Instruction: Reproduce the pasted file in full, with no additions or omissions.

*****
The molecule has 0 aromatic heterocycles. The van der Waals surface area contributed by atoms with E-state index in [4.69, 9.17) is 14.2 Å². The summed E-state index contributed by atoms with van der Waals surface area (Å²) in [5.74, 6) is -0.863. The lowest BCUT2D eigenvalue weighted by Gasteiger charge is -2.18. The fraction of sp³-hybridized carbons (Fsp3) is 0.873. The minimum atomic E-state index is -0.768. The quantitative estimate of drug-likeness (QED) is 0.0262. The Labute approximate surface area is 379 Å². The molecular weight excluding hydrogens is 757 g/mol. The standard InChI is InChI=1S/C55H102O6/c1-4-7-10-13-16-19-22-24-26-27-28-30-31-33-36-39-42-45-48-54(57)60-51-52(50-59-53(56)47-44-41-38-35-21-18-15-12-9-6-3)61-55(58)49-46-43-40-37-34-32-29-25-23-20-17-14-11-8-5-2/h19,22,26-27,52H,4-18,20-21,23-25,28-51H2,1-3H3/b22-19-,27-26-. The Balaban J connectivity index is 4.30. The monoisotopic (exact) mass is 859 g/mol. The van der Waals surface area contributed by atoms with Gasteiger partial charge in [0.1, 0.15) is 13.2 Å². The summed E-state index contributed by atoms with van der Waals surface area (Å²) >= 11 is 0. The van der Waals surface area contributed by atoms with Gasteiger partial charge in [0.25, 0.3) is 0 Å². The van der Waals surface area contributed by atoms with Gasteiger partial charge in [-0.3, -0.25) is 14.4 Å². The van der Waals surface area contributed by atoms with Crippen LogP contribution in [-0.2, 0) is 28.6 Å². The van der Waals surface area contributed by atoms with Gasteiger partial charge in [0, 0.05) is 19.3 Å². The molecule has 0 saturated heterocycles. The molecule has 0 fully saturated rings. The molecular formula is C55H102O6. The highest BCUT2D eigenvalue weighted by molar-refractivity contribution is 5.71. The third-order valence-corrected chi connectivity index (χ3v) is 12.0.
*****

The molecule has 0 aromatic heterocycles. The van der Waals surface area contributed by atoms with E-state index in [4.69, 9.17) is 14.2 Å². The summed E-state index contributed by atoms with van der Waals surface area (Å²) in [5.74, 6) is -0.863. The lowest BCUT2D eigenvalue weighted by Gasteiger charge is -2.18. The fraction of sp³-hybridized carbons (Fsp3) is 0.873. The minimum atomic E-state index is -0.768. The quantitative estimate of drug-likeness (QED) is 0.0262. The Labute approximate surface area is 379 Å². The molecular weight excluding hydrogens is 757 g/mol. The standard InChI is InChI=1S/C55H102O6/c1-4-7-10-13-16-19-22-24-26-27-28-30-31-33-36-39-42-45-48-54(57)60-51-52(50-59-53(56)47-44-41-38-35-21-18-15-12-9-6-3)61-55(58)49-46-43-40-37-34-32-29-25-23-20-17-14-11-8-5-2/h19,22,26-27,52H,4-18,20-21,23-25,28-51H2,1-3H3/b22-19-,27-26-. The Balaban J connectivity index is 4.30. The monoisotopic (exact) mass is 859 g/mol. The van der Waals surface area contributed by atoms with Gasteiger partial charge in [0.1, 0.15) is 13.2 Å². The summed E-state index contributed by atoms with van der Waals surface area (Å²) >= 11 is 0. The van der Waals surface area contributed by atoms with Gasteiger partial charge in [0.25, 0.3) is 0 Å². The van der Waals surface area contributed by atoms with Gasteiger partial charge in [-0.3, -0.25) is 14.4 Å². The van der Waals surface area contributed by atoms with Crippen LogP contribution in [-0.2, 0) is 28.6 Å². The van der Waals surface area contributed by atoms with Gasteiger partial charge in [0, 0.05) is 19.3 Å². The molecule has 0 saturated heterocycles. The molecule has 0 fully saturated rings. The molecular formula is C55H102O6. The highest BCUT2D eigenvalue weighted by molar-refractivity contribution is 5.71. The third-order valence-corrected chi connectivity index (χ3v) is 12.0.